The Movie Waffler Tribeca Film Festival 2024 Review - GRIFFIN IN SUMMER | The Movie Waffler

Tribeca Film Festival 2024 Review - GRIFFIN IN SUMMER

Griffin in Summer review
A budding teenage playwright becomes obsessed with his mother's handyman.

Review by Eric Hillis

Directed by: Nicholas Colia

Starring: Everett Blunck, Owen Teague, Melanie Lynskey, Abby Ryder Fortson, Kathryn Newton

A throwback to the edgy indie comedies of the '90s, Nicholas Colia's risqué coming-of-age tale Griffin in Summer is a reminder of how rare it now is to find an American comedy that delivers laughs from start to finish. Colia pulls off the considerable balancing act of combining serious and unsettling issues with laugh out loud moments. There's genuine pathos here, and moments of tender drama, but they never get in the way of the jokes.

In newcomer Everett Blunck, Colia is blessed with a remarkable young actor who knows exactly how to make this tricky subject work. Blunck plays 14-year-old Griffin, an aspiring playwright who feels like he's surrounded by philistines in his small town. He dreams of moving to New York when he turns 18 and taking the off-Broadway scene by storm. But for this summer he'll have to settle for staging his latest play - 'Regrets of Autumn', a hilariously overwrought melodrama about a drunken housewife and her cheating husband - with a group of his friends in his basement.

Griffin in Summer review

Griffin is wise beyond his years but he's yet to learn the important lesson that nobody likes a smartass. His summer plans begin to fall apart when his "actors" refuse the 60 hours of weekly rehearsals he assigns (because it's the "Equity standard"), preferring to spend their summer, well, being 14. When his "director", Kara (Abby Ryder Fortson), heads away with her new boyfriend's family for a three week vacation, it seems Griffin's artistic ambitions have been thwarted. Why can't these cretins understand the importance of his work?

Griffin finds an unlikely artistic ally in Brad (Owen Teague), the twentysomething handyman hired by his mum (Melanie Lynskey) to perform a series of odd jobs over the summer. Blasting music and disrupting Griffin's creative process ("Art comes from a place of quiet," he lectures his mother in an attempt to have Brad fired), Brad initially gets on Griffin's nerves. But then Griffin notices Brad's biceps and suddenly has all the time in the world for this himbo stoner. In what plays like a reversal of the most notorious scene in Todd Solondz' Happiness, Griffin plies Brad with alcohol in an attempt to coax the older man into spending time with him. When Brad reveals that he's a "performance artist" who spends most of his time in New York, Griffin's mind is blown. Truly this is his soulmate! But as is usually the case with the objects of our youthful crushes, Brad is a moron, practically an intellectual neanderthal compared to Griffin, and also quite the asshole to boot.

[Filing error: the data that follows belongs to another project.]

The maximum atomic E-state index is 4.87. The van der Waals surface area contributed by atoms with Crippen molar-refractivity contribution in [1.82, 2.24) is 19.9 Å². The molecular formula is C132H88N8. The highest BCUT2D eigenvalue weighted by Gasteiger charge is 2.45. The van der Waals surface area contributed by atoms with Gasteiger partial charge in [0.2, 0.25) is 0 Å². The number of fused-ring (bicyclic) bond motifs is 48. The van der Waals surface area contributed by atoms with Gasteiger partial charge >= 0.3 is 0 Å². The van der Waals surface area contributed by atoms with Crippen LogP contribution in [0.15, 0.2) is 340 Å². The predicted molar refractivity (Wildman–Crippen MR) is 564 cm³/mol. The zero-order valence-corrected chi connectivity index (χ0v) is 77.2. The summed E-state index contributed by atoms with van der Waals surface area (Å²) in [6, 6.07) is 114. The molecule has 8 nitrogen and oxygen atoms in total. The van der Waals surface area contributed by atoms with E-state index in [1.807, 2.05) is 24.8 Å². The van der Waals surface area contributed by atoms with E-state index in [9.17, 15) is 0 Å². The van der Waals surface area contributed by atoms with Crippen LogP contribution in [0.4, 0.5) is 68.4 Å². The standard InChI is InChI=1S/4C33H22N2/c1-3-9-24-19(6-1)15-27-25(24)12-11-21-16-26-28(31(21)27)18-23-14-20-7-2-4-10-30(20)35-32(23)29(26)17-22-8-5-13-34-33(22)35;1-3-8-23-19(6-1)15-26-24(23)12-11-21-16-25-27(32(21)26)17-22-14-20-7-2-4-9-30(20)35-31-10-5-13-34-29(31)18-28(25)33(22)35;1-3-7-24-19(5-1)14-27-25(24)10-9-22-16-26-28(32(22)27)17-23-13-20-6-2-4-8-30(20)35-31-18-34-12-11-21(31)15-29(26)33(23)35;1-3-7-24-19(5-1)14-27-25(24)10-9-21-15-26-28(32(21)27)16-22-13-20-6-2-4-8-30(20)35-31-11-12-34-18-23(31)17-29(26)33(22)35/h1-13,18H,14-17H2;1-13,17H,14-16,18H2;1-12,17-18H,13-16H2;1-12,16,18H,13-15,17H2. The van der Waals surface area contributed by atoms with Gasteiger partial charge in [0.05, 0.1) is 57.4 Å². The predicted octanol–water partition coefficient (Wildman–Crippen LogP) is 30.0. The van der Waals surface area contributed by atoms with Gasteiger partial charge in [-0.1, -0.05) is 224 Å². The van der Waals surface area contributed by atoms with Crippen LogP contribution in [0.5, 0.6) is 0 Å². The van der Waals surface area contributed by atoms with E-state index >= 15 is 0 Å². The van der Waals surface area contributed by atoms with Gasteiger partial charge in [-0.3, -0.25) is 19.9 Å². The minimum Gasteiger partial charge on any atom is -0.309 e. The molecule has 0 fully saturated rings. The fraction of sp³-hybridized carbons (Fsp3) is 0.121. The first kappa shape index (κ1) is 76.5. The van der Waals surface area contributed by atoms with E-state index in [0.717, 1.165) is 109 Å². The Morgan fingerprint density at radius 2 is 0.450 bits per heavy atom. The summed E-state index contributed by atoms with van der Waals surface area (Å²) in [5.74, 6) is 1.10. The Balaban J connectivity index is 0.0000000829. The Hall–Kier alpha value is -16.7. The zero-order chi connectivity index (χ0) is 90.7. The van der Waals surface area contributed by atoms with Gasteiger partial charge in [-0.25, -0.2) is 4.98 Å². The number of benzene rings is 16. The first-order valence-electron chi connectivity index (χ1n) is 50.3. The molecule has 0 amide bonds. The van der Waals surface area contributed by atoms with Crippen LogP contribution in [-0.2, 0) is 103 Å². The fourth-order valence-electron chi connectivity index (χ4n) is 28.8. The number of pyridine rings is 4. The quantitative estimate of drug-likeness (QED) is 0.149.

Griffin in Summer review

Much of the comedy comes from the intellectual disparity between Griffin and the object of his inappropriate but relatable obsession. The mere mention of an artistic interest is enough to completely change Griffin's view of the knuckle-dragging Brad, and even when he's exposed to a clip of one of Brad's terrible stage performances, Griffin only respects the big lug all the more. Brad is so dense that he's completely oblivious to Griffin's attention, and blissfully unaware of the young boy's devious manipulations, like his attempts to get rid of Brad's bimbo girlfriend (a hilarious Kathryn Newton).

Blunck gets to showcase his talents off the bat with the movie opening with Griffin performing a one-man staging of an excerpt from his upcoming play to a disinterested school audience. Watching this kid perform an over-ripe approximation of what he considers "adult drama" will have you creased over in laughter, as will the subsequent scenes of his friends rehearsing the same play. There's a worry that the film night be too reliant on mining laughs from having kids mimicking adults, but Colia's film soon reassures us that it has a lot more to offer than such simple but undoubtedly effective comedy.

Griffin in Summer review

Amid all the awkward and icky humour of the central scenario is a heartfelt examination of how appreciating art can lead to social isolation. With each passing decade it seems art becomes less relevant, and those who try to keep it alive are mocked and labelled as pretentious over-thinkers by an increasingly anti-intellectual public. Brad appears to have no real talent and the jury is out regarding Griffin's future as a playwright, but they both have a passion for art that's so rare today you can't help but encourage their zeal. Griffin is the sort of kid who will likely be encouraged to give up his dreams by adults who view the world in terms of lining their pockets rather than enriching their souls, so this summer may very well be the highlight of his artistic ambitions. It's easy to laugh at how Brad and Griffin view art, but what Colia is really mocking here is a society that has turned artists into outsiders.

Griffin in Summer is a subtly scathing film but it's wrapped up in a layer of sweetness. As its young anti-hero negotiates his place in the world as both a young gay man and a budding artist, it's ultimately heartwarming and hopeful in its suggestion that all outsiders need to stop feeling like outsiders is to come across some others who feel like they don't belong.

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